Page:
Brett Favre has lost something special

We've seen this movie before.

I’ve often tried to use the line — in jest, of course, and nothing more — that only Michael Jordan had retired more times than Billy Graham.

The past few years, it’s been easy to insert Brett Favre’s name in there — on either end of the joke.

And so here we are.


Let the jokes run free, because it’s that time of year — August in the autumn of Brett Favre’s career.

The coverage, naturally, of what may turn out in a couple of weeks to be a non-event, has been insufferable. ESPN is having a tough time with its credibility this summer after the way it has handled news surrounding LeBron James’ free agency, George Steinbrenner’s death and now this.

You’d think after being spurned twice before with its genuflecting to Brett Favre, the sports world and the media that surrounds it might have taken a step back this time to at least catch its breath. Alas, that didn’t happen.

Not that Favre doesn’t share a good dose of the blame here. The only way he doesn’t come off as a certified prima donna this time is if he actually stays retired — for the duration of the season, and his life. Should he come back yet again, at any time, the firestorm of criticism sent his way may finally too much. This time, we might have condemnation that may not be fully extinguished by a series of touchdown passes.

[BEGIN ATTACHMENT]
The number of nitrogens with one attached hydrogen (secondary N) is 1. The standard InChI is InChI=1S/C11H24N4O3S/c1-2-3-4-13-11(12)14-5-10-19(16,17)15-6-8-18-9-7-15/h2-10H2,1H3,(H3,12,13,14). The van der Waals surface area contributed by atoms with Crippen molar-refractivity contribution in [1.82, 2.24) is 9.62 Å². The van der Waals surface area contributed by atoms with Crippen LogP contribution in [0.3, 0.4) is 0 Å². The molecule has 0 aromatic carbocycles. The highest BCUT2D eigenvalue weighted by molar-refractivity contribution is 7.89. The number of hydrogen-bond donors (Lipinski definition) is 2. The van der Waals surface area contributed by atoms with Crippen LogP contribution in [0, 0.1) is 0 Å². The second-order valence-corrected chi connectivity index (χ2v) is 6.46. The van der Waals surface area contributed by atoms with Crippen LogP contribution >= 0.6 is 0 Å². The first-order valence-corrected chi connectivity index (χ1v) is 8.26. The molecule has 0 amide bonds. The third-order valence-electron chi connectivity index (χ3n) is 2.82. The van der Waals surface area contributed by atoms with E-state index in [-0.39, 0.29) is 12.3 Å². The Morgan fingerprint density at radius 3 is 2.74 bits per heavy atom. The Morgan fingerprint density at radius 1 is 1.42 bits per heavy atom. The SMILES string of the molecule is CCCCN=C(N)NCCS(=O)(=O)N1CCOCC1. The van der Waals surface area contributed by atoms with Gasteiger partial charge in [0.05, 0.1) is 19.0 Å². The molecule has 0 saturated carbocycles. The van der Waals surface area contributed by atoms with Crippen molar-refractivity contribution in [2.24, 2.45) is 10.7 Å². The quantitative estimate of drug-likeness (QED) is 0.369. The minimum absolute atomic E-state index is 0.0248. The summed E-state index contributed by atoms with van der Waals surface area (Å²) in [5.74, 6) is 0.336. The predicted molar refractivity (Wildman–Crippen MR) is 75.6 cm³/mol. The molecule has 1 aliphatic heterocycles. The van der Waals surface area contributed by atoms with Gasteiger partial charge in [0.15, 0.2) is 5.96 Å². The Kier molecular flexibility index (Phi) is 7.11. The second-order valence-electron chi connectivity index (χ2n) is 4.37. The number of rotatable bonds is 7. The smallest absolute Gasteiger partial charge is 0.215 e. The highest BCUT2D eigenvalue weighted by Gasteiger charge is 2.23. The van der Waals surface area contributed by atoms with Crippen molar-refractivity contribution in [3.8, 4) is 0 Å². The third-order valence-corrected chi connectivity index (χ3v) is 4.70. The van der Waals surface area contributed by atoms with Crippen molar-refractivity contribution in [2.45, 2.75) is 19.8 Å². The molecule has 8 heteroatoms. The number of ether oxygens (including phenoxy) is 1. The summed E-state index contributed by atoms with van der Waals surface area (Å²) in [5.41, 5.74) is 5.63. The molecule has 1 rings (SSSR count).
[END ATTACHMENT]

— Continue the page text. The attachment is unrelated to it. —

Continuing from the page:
It’s still hard to imagine that Favre is actually done. Obviously, we’ve seen this movie before. And for it to end with Favre texting a few teammates and not personally consulting the team’s front office and coaching staff, well, that helps foster the steady flow of skepticism. The handling of the decision is almost LeBronesque.

Yet it’s not hard to imagine Favre sending up a signal to generate attention and the begging of his services. That behavior has become something of a trend in the saga that is Brett Favre.

But if this is indeed Favre’s grand exit, it hardly comes off that way. Sure, ESPN has turned its programming back over to Fawning Over Favre mode, but the quarterback who cried wolf too many times may not get the real respect he deserves until he is on the stage at Canton.

And that’s a shame.

No player should be told when it’s time to retire. And there’s nothing wrong with a legend wanting to keep the fairytale going, especially when the last chapter was so remarkably written. Play as long as you can play.

Just make up your mind. We’re tired.

And, if this is indeed the end, we don’t care nearly as much as we should.


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Filed under Alex Podlogar, Brett Favre, Designated Hitter, Minnesota Vikings, NFL, Sports, Sports columns, The Sanford Herald

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